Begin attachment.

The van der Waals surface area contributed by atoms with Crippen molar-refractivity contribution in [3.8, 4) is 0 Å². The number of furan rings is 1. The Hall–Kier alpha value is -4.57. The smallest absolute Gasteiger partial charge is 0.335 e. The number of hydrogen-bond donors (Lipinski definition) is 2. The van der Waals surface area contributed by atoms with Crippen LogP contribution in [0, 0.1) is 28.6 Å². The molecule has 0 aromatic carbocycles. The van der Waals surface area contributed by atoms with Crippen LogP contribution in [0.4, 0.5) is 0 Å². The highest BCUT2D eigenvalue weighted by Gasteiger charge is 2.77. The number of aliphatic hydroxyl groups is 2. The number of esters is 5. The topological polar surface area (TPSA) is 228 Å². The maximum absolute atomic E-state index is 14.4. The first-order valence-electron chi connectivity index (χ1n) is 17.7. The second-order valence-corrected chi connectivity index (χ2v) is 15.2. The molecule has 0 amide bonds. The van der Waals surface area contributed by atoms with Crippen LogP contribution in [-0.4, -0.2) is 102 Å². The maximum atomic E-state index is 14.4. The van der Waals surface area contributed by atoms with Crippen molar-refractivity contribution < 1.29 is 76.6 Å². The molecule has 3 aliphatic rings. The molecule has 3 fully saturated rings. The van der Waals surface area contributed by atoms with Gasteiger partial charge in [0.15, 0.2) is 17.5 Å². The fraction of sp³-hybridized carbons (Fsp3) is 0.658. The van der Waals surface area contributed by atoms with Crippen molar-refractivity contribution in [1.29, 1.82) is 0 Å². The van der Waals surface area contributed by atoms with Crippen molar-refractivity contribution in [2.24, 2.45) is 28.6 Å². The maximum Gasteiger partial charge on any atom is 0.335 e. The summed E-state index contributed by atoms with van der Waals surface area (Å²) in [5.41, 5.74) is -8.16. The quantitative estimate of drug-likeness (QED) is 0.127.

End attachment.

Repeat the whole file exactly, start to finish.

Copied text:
The van der Waals surface area contributed by atoms with Crippen molar-refractivity contribution in [3.8, 4) is 0 Å². The number of furan rings is 1. The Hall–Kier alpha value is -4.57. The smallest absolute Gasteiger partial charge is 0.335 e. The number of hydrogen-bond donors (Lipinski definition) is 2. The van der Waals surface area contributed by atoms with Crippen LogP contribution in [0, 0.1) is 28.6 Å². The molecule has 0 aromatic carbocycles. The van der Waals surface area contributed by atoms with Crippen LogP contribution in [0.4, 0.5) is 0 Å². The highest BCUT2D eigenvalue weighted by Gasteiger charge is 2.77. The number of aliphatic hydroxyl groups is 2. The number of esters is 5. The topological polar surface area (TPSA) is 228 Å². The maximum absolute atomic E-state index is 14.4. The first-order valence-electron chi connectivity index (χ1n) is 17.7. The second-order valence-corrected chi connectivity index (χ2v) is 15.2. The molecule has 0 amide bonds. The van der Waals surface area contributed by atoms with Crippen LogP contribution in [-0.4, -0.2) is 102 Å². The maximum atomic E-state index is 14.4. The van der Waals surface area contributed by atoms with Crippen molar-refractivity contribution < 1.29 is 76.6 Å². The molecule has 3 aliphatic rings. The molecule has 3 fully saturated rings. The van der Waals surface area contributed by atoms with Gasteiger partial charge in [0.15, 0.2) is 17.5 Å². The fraction of sp³-hybridized carbons (Fsp3) is 0.658. The van der Waals surface area contributed by atoms with Crippen molar-refractivity contribution in [1.29, 1.82) is 0 Å². The van der Waals surface area contributed by atoms with Crippen molar-refractivity contribution in [2.24, 2.45) is 28.6 Å². The maximum Gasteiger partial charge on any atom is 0.335 e. The summed E-state index contributed by atoms with van der Waals surface area (Å²) in [5.41, 5.74) is -8.16. The quantitative estimate of drug-likeness (QED) is 0.127.